Imaging Used to Remove Brain Tumors
By Tiffany Kaiser, April 16, 2012
Stanford University researchers can completely remove tumors without harming healthy tissue
Stanford University researchers have combined tiny, laboratory-made nanoparticles with three imaging methods to successfully remove brain tumors entirely.
Sam Gambhir, MD, Ph.D, study leader and professor and chair of radiology at Stanford University School of Medicine, has created tiny nanoparticles that are capable of highlighting tumor tissue both before and during removal with the help of three imaging techniques. This not only helps researchers remove brain tumors completely, but it also allows them to avoid messing with healthy brain tissue.
Brain tumors are not easy to remove. The major issue with removal is making sure to leave as much healthy brain tissue intact as possible. On the other hand, this means that some cancer cells could be left behind that aren't visible to the surgeon's eye, or are embedded in healthy tissue.
Glioblastomas, which are rough-edged tumors with finger-like projections that invade healthy tissues, and micrometastases, which are tiny tumor patches created by the replication of cells from the primary tumor, are two major issues with tumor removal as well.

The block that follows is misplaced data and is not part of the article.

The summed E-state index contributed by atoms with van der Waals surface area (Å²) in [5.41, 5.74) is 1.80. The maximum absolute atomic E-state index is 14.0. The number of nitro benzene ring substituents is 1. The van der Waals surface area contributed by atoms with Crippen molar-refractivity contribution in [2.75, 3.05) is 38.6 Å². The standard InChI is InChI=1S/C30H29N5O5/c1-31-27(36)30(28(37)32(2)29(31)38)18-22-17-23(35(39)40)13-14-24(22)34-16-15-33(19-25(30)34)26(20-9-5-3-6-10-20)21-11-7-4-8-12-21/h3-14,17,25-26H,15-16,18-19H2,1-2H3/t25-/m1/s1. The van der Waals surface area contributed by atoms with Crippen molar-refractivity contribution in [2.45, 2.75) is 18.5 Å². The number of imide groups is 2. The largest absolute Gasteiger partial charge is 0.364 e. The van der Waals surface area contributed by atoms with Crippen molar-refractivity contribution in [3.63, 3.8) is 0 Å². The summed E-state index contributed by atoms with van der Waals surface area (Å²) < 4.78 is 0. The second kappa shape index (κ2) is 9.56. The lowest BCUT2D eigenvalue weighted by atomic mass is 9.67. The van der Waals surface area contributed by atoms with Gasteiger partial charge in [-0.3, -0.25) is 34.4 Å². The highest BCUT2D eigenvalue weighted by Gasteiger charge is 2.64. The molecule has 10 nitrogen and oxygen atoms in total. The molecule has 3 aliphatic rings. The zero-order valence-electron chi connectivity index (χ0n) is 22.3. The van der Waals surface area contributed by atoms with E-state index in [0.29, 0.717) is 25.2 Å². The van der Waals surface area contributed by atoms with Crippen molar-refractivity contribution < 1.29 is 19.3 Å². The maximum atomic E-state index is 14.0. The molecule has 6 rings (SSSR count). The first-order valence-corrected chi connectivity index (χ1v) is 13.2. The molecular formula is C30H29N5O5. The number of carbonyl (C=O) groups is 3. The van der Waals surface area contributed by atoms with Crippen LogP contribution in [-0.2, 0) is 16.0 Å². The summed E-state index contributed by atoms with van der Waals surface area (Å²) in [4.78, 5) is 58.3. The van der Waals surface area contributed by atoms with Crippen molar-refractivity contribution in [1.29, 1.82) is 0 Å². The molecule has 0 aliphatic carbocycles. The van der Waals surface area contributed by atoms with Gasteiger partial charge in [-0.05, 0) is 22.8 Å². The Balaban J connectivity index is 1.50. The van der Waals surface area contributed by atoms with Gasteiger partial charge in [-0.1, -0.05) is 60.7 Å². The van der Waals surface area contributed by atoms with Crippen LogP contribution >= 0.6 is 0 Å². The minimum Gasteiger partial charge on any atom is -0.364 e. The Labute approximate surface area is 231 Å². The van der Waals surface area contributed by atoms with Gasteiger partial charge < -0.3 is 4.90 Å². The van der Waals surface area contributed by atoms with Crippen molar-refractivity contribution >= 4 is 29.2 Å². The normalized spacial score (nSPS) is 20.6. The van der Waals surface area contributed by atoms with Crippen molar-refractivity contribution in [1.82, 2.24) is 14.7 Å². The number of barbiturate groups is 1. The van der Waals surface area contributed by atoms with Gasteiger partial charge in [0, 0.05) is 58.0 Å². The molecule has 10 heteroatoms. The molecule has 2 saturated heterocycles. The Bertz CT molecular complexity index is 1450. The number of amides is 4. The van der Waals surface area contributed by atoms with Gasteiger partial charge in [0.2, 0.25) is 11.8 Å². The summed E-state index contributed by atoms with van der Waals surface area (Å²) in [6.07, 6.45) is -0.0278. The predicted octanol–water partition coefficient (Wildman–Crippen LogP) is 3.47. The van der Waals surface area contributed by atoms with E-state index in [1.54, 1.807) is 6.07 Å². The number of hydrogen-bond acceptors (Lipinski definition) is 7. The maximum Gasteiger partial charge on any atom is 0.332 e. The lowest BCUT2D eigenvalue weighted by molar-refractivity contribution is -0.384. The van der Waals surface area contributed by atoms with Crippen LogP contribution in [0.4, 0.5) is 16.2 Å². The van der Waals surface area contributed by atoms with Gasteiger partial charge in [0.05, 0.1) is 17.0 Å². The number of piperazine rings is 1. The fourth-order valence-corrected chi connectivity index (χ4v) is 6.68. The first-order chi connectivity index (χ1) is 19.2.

But now, Gambhir has created a new technique that could help the 14,000 U.S. citizens diagnosed with brain cancer annually. The nanoparticles he developed are small, gold spheres that measure less than about five one-millionths of an inch in diameter. They are coated with an MRI contrast agent called gadolinium, and are injected intravenously to surround tumor tissue, but not healthy tissue.
The blood vessels that sustain a brain tumor are leaky, and the nanoparticles end up bleeding out of these vessels and embedding themselves in tumor tissue. Then, using their enhanced gold cores, they become visible using three different types of imaging.
The first type is the standard magnetic resonance imaging (MRI), which identifies a tumor's boundaries before surgery. However, MRI alone cannot determine the growing tumor's position during surgery.
That's where photoacoustic imaging comes in. This method uses pulses of light that are absorbed by the gold cores in the nanoparticles, and causes the particles to heat up. This creates a detectable ultrasound and produces a three-dimensional image of the tumor. This allows for removal of the tumor during surgery.
The third and final imaging method is called Raman imaging, which causes a layer of the gold nanoparticles to radiate nearly undetectable amounts of light in certain patterns. The gold cores enhance the signals from the Raman imaging so that a microscope can catch them. After the tumor is removed via MRI and photoacoustic imaging, Raman is used to show micrometastases that are left behind in healthy tissue. This allowed for the removal of these projections.
This isn't the first time gold nanoparticles were used to fight cancer. Back in 2008, MIT researchers used gold nanoparticles, which can melt when exposed to certain wavelengths of infrared light, to carry drugs into the body and release them in certain areas of the body.
Source: Science Daily